Pioneer started with the radical styling of its HTZ-55DV system, added MP3 CD support, and reworked the satellite speakers a bit to come up with the HTZ-77DV home theater in a box (HTIB). The slim-line DVD player/tuner is tiny--about the size of a small telephone book--and the separate, blue fluorescent display looks cool and lets you put most of the system out of sight. However, it lacks a DVD changer and some connection options that you can find in similarly priced kits. Pioneer started with the radical styling of its HTZ-55DV system, added MP3 CD support, and reworked the satellite speakers a bit to come up with the HTZ-77DV home theater in a box (HTIB). The slim-line DVD player/tuner is tiny--about the size of a small telephone book--and the separate, blue fluorescent display looks cool and lets you put most of the system out of sight. However, it lacks a DVD changer and some connection options that you can find in similarly priced kits.
Shrinking the system
Pioneer succeeded in making the HTZ-77DV so small by building all the amplification into the rather large (16.5 inches tall and deep, and 7.5 inches wide) subwoofer, which you can stuff in a corner or next to your entertainment center to move it out of the way. The kit's small satellite speakers are equipped with a lone 3.5-inch driver. The 6.5-inch subwoofer's internal amplifier serves up 30 watts to each of the five sats and uses 50 watts for itself.
The real brains of the operation reside in the silver DVD/tuner box, which boasts the latest 24-bit/192kHz digital-to-analog converters, Dolby Digital, DTS, and MP3 decoding. But the back-panel connections are a bit sparse; you get just standard composite and S-Video outputs for your TV. At a list price of $865, we expect to see component video outputs. However, if your TV is modest (32 inches or smaller), you'll find that this DVD player is up to the task. Digital and analog input provisions are few. You'll be able to hook up a satellite receiver with a digital audio connection as well as a VCR; however, you can't connect a turntable. In addition, 5.1-channel DVD-A/SACD inputs didn't make the cut either. Thanks to this component's separate display, you can hide it as well.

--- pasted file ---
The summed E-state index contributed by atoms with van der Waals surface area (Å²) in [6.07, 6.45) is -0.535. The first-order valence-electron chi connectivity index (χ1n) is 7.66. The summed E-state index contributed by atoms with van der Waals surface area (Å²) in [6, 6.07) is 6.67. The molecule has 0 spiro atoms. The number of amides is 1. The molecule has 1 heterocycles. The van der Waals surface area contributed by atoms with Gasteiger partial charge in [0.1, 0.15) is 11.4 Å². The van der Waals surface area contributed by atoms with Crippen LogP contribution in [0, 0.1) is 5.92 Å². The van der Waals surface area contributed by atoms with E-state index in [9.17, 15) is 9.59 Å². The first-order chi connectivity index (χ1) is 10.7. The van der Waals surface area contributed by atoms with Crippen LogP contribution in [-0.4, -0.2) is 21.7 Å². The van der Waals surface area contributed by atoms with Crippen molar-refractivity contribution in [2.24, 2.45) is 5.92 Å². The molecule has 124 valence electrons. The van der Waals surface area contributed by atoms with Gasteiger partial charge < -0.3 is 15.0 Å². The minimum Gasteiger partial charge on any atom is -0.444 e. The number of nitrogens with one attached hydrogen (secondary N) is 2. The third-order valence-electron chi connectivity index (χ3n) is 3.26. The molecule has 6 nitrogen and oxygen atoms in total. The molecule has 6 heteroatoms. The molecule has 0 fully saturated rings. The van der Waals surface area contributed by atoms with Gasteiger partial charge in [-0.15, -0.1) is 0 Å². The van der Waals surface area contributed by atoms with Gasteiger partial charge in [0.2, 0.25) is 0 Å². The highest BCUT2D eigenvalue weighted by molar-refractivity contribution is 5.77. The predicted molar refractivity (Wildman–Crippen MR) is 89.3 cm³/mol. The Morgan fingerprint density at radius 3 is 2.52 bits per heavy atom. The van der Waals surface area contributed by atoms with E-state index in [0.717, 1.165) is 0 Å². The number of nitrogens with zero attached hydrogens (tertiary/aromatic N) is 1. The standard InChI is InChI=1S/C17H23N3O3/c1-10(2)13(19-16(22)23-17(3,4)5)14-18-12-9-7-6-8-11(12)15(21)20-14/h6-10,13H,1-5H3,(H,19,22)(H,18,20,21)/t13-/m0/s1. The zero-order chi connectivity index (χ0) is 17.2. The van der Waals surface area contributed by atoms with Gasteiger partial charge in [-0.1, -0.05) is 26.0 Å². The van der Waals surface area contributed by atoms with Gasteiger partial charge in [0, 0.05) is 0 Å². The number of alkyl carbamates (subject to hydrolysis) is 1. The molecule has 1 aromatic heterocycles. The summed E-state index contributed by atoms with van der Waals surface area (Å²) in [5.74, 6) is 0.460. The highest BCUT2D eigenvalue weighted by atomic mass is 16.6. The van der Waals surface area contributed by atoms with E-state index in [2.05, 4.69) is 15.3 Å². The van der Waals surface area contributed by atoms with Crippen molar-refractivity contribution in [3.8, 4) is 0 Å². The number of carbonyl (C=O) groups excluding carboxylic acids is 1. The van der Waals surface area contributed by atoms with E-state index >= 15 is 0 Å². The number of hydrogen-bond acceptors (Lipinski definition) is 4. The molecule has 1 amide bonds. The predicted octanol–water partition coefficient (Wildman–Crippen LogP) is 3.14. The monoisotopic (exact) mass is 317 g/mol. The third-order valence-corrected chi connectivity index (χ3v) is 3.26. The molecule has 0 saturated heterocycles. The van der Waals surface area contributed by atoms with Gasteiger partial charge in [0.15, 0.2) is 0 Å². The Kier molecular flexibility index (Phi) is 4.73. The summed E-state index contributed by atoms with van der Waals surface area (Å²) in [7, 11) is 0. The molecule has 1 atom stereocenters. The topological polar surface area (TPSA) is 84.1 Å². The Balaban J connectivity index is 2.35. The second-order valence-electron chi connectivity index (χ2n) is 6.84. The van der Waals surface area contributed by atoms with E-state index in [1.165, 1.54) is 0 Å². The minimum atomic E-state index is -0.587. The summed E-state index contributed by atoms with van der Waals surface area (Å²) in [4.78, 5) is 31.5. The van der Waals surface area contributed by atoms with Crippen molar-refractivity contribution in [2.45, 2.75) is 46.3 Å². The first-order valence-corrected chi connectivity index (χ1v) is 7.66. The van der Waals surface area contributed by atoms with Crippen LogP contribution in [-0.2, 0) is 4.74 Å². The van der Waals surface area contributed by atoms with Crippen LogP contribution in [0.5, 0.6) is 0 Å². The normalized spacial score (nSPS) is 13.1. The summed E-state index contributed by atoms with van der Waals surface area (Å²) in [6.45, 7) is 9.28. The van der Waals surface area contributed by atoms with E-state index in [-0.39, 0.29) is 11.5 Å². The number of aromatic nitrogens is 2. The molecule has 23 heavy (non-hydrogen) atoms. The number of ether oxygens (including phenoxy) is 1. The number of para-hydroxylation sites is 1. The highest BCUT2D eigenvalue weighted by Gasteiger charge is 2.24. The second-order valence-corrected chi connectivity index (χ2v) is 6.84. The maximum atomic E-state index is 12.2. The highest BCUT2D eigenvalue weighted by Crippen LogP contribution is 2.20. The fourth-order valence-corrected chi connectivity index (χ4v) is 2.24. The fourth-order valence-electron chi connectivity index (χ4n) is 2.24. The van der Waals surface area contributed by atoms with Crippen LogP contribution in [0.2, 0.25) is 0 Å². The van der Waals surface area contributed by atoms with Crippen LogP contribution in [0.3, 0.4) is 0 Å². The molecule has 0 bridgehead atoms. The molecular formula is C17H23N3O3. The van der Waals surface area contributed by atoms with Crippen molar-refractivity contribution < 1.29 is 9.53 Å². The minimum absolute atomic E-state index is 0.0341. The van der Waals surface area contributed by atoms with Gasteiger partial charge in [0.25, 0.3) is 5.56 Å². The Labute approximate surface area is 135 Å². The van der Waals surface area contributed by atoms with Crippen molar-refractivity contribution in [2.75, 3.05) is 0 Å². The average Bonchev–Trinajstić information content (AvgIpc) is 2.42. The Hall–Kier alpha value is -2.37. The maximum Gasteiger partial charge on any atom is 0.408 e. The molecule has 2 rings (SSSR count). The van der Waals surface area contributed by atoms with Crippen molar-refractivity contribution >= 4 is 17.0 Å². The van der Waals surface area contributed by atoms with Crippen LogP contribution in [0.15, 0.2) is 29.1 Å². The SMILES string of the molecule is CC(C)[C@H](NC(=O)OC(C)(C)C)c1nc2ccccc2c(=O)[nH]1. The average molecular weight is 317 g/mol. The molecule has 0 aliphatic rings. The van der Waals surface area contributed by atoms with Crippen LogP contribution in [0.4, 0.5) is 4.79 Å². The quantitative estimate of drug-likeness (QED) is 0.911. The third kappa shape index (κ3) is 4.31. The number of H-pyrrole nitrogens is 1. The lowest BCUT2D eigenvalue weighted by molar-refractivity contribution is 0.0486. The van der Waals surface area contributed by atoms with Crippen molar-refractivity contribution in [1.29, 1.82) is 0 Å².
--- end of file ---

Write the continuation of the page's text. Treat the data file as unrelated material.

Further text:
Don't misplace the HTZ-77DV's universal remote or you'll be stuck with just the DVD player's Play/Pause, Stop, Open/Close, and Power On/Off buttons--you can't even adjust the volume or select an input without the remote. The soft-touch microbuttons on the DVD player didn't always function unless we moistened our fingertips. The remote is pretty well designed, although it's too easy to punch its Tuner or Tape buttons when trying to raise or lower the volume.
Once you dim the lights, you'll forget just how small the sats are. We revved up Sylvester Stallone's Grand Prix racing flick, Driven, and the HTZ-77DV dished out the soundtrack's throaty rumble of megahorsepower with flair. Dialog--even Stallone's trademark mumble--was articulate. Loudness capability was a bit above average for a HTIB with very small sats. The Pioneer's DVD sound is clean and clear, avoiding the harshness we've heard from some microsats.
The Woodstock DVD's heady mix swirled over our listening room; the surround effects on the Jimi Hendrix and Who tracks were surprisingly huge. The sat/sub blend was smooth, so midrange quality was good, but the sub wasn't terribly powerful. Bass from CDs and DVDs didn't have the solidity and punch we heard from the sub. Even the Pioneer's less expensive but larger sibling, the $620 , had a bit more low-end grunt.
The $865 HTZ-77DV is more than sonically competitive with Sony's svelte HTIB but lacks that system's DVD changer. If you're not too concerned about playing MP3 CDs, also consider the nearly identical HTZ-55DV. And if size and style aren't your biggest criteria, we recommend that you look at Pioneer's less expensive HTD-510D or JBL's powerful .